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Berkshire Family Historian
March 2002

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Berkshire Family Historian
Main Page, March 2002 Contents

. . . . . . . . stepped out of a window while talking to St Paul'

Daphne Spurling

For some years we have been intrigued by a comment in a letter from a first cousin once removed of my husband's grandfather:

'what wonderful ages all our ancestors and ancestresses attained. All of them over or near 80 except my grandfather, Stephen, who in afit of religious mania stepped out of a window when talking to St Paul and broke his neck in 1864 aged 59'.

But how did anyone know he was talking to St Paul and, indeed, why was he talking to St Paul? At last curiosity got the better of us. It was easy to get a copy of his death certificate which gave the cause of death as a fall from a window whilst in a state of insanity. The informant was the Coroner of Torquay. This raised other questions. What was Stephen Spurling, a London stockbroker who lived in Camberwell, doing in Torquay? The inquest should give the answer but unfortunately the Torquay inquests have not survived. This left newspapers as the only possible source of further information and the Devon Studies Centre was very conveniently across the corridor from the Exeter Record Office. The Studies Centre had no copies of the Torquay paper for that period but was very helpful in suggesting where else to search. Luckily for us, news was sparse around Christmas and we found the following short report in a West Country weekly1:

Stephen Spurling, Esq., a member of the Stock Exchange, London has committed suicide. He was advised to leave London a fortnight since for the benefit of his health. Accompanied by his wife and two children and his brother, Mr. Spurling went first to Sidmouth for afew days - thence to Exeter, where he became very excited, and Dr Budd advised that he should be strictly watched. Leaving Exeter they went to Torquay and lodged at No. 2 Sulyarde-terrace, and the next morning the unfortunate gentleman, who was apparently asleep when the person in attendance upon him left the room,jumped out of the window -some thirty feet in height. He was killed on the spot. Verdict -'Temporary insanity'. The cause is said to arise from the recent death of a favourite child.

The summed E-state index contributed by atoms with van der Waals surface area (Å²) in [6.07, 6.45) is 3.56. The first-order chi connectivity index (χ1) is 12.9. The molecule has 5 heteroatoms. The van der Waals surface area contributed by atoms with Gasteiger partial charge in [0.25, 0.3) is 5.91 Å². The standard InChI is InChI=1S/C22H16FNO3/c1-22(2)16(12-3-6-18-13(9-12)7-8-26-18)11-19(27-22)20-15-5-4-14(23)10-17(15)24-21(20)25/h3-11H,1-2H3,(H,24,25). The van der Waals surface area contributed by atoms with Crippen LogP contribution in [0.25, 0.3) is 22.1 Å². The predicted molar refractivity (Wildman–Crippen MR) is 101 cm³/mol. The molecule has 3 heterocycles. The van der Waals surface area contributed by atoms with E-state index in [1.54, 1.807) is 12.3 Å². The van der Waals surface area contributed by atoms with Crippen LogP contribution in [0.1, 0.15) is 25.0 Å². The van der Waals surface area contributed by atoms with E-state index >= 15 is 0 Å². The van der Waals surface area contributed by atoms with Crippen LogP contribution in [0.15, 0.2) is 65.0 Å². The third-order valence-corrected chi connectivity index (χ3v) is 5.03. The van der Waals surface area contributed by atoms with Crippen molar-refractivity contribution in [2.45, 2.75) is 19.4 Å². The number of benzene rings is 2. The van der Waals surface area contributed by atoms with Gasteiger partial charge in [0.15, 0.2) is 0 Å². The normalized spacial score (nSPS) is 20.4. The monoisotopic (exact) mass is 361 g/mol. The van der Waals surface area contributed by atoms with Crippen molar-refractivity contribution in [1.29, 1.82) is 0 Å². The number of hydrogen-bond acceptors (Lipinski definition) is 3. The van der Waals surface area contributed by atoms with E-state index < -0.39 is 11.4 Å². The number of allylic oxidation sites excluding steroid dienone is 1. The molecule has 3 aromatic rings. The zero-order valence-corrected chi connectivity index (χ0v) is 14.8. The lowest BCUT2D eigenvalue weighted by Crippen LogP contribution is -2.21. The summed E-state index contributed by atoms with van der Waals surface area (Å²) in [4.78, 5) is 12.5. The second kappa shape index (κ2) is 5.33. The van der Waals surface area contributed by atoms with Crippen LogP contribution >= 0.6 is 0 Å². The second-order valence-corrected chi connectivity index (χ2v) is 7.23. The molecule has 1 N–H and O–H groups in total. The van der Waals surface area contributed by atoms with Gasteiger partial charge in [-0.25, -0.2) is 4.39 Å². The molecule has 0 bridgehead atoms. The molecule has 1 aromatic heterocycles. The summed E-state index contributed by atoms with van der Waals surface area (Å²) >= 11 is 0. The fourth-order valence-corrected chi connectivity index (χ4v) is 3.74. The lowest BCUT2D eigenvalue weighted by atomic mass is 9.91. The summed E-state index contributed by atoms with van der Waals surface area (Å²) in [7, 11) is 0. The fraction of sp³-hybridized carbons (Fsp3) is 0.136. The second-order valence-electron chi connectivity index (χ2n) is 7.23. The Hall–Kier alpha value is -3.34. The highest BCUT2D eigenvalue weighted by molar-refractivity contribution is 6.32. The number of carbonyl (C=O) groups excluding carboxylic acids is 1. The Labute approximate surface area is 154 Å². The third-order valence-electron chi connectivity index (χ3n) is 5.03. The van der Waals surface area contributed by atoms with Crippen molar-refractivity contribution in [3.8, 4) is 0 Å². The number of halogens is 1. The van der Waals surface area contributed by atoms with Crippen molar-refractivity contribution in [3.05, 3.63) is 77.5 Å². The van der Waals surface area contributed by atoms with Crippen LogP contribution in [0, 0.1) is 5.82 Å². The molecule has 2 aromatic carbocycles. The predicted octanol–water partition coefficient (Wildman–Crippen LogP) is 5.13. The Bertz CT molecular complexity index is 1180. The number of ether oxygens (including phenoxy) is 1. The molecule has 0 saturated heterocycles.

It was relatively easy to track down the recent death of his favourite child: four year old Hubert had died in early September after 55 days suffering from typhoid fever. We don't know if the brother accompanying Stephen was Percival, my husband's great grandfather.

1. Trewman's Exeter Flying Post, Devon, Cornwall, Somerset, Dorset, Wiltshire and Gloucestershire Advertiser. Vol Cii, No. 5, 142, Exeter, Wednesday December 28, 1864. Seen on microfilm at the Devon Studies Centre, Exeter.

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updated 29th May 2002